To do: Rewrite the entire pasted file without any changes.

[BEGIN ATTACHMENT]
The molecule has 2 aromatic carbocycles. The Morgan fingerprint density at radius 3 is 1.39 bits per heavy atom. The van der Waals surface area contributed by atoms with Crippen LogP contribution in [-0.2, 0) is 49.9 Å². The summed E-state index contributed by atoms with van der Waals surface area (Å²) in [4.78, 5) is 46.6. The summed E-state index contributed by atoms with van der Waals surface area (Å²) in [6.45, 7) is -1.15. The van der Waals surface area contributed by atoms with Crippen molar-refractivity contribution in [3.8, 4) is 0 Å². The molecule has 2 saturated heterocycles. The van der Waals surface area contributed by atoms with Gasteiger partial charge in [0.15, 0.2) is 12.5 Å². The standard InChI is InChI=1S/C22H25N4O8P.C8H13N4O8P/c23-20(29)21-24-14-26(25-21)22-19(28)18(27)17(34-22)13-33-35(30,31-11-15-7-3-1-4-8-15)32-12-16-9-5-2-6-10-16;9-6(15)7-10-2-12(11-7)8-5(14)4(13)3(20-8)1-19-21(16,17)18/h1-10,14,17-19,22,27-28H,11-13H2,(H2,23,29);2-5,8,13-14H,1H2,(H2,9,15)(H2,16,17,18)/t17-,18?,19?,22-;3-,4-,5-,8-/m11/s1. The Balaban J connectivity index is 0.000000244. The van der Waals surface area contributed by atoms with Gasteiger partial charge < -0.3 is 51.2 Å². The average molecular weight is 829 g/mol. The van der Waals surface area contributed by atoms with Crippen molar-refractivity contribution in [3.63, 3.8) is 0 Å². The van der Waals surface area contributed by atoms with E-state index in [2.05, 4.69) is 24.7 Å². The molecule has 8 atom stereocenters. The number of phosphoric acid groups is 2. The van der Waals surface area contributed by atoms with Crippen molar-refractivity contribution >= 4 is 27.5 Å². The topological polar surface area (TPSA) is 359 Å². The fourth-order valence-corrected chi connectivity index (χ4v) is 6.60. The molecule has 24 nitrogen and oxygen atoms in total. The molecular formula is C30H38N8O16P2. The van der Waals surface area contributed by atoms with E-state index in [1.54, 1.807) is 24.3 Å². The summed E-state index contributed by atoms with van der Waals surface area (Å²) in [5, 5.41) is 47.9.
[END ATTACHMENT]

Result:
The molecule has 2 aromatic carbocycles. The Morgan fingerprint density at radius 3 is 1.39 bits per heavy atom. The van der Waals surface area contributed by atoms with Crippen LogP contribution in [-0.2, 0) is 49.9 Å². The summed E-state index contributed by atoms with van der Waals surface area (Å²) in [4.78, 5) is 46.6. The summed E-state index contributed by atoms with van der Waals surface area (Å²) in [6.45, 7) is -1.15. The van der Waals surface area contributed by atoms with Crippen molar-refractivity contribution in [3.8, 4) is 0 Å². The molecule has 2 saturated heterocycles. The van der Waals surface area contributed by atoms with Gasteiger partial charge in [0.15, 0.2) is 12.5 Å². The standard InChI is InChI=1S/C22H25N4O8P.C8H13N4O8P/c23-20(29)21-24-14-26(25-21)22-19(28)18(27)17(34-22)13-33-35(30,31-11-15-7-3-1-4-8-15)32-12-16-9-5-2-6-10-16;9-6(15)7-10-2-12(11-7)8-5(14)4(13)3(20-8)1-19-21(16,17)18/h1-10,14,17-19,22,27-28H,11-13H2,(H2,23,29);2-5,8,13-14H,1H2,(H2,9,15)(H2,16,17,18)/t17-,18?,19?,22-;3-,4-,5-,8-/m11/s1. The Balaban J connectivity index is 0.000000244. The van der Waals surface area contributed by atoms with Gasteiger partial charge < -0.3 is 51.2 Å². The average molecular weight is 829 g/mol. The van der Waals surface area contributed by atoms with Crippen molar-refractivity contribution in [3.63, 3.8) is 0 Å². The van der Waals surface area contributed by atoms with E-state index in [2.05, 4.69) is 24.7 Å². The molecule has 8 atom stereocenters. The number of phosphoric acid groups is 2. The van der Waals surface area contributed by atoms with Crippen molar-refractivity contribution >= 4 is 27.5 Å². The topological polar surface area (TPSA) is 359 Å². The fourth-order valence-corrected chi connectivity index (χ4v) is 6.60. The molecule has 24 nitrogen and oxygen atoms in total. The molecular formula is C30H38N8O16P2. The van der Waals surface area contributed by atoms with E-state index in [1.54, 1.807) is 24.3 Å². The summed E-state index contributed by atoms with van der Waals surface area (Å²) in [5, 5.41) is 47.9.